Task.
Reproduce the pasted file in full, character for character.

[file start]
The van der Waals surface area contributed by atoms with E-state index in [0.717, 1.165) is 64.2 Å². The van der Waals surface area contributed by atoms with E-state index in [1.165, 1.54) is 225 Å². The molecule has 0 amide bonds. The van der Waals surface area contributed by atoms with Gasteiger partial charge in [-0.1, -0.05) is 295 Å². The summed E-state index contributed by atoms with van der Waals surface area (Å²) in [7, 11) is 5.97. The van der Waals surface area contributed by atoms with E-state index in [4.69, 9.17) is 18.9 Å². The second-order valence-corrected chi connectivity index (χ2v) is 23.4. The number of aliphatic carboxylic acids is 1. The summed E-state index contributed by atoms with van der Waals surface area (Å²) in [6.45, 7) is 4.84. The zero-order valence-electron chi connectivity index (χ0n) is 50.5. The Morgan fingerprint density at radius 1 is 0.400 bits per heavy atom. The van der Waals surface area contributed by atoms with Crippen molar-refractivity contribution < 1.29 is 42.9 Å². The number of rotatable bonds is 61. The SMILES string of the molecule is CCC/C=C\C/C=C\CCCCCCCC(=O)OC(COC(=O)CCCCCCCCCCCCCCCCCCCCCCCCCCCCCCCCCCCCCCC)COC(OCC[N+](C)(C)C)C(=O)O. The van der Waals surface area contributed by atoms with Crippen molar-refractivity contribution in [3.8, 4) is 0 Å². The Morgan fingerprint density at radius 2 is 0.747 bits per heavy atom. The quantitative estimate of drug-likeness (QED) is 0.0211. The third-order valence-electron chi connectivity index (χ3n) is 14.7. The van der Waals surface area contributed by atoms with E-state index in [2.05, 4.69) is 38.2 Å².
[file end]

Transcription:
The van der Waals surface area contributed by atoms with E-state index in [0.717, 1.165) is 64.2 Å². The van der Waals surface area contributed by atoms with E-state index in [1.165, 1.54) is 225 Å². The molecule has 0 amide bonds. The van der Waals surface area contributed by atoms with Gasteiger partial charge in [-0.1, -0.05) is 295 Å². The summed E-state index contributed by atoms with van der Waals surface area (Å²) in [7, 11) is 5.97. The van der Waals surface area contributed by atoms with E-state index in [4.69, 9.17) is 18.9 Å². The second-order valence-corrected chi connectivity index (χ2v) is 23.4. The number of aliphatic carboxylic acids is 1. The summed E-state index contributed by atoms with van der Waals surface area (Å²) in [6.45, 7) is 4.84. The zero-order valence-electron chi connectivity index (χ0n) is 50.5. The Morgan fingerprint density at radius 1 is 0.400 bits per heavy atom. The van der Waals surface area contributed by atoms with Crippen molar-refractivity contribution < 1.29 is 42.9 Å². The number of rotatable bonds is 61. The SMILES string of the molecule is CCC/C=C\C/C=C\CCCCCCCC(=O)OC(COC(=O)CCCCCCCCCCCCCCCCCCCCCCCCCCCCCCCCCCCCCCC)COC(OCC[N+](C)(C)C)C(=O)O. The van der Waals surface area contributed by atoms with Crippen molar-refractivity contribution in [3.8, 4) is 0 Å². The Morgan fingerprint density at radius 2 is 0.747 bits per heavy atom. The quantitative estimate of drug-likeness (QED) is 0.0211. The third-order valence-electron chi connectivity index (χ3n) is 14.7. The van der Waals surface area contributed by atoms with E-state index in [2.05, 4.69) is 38.2 Å².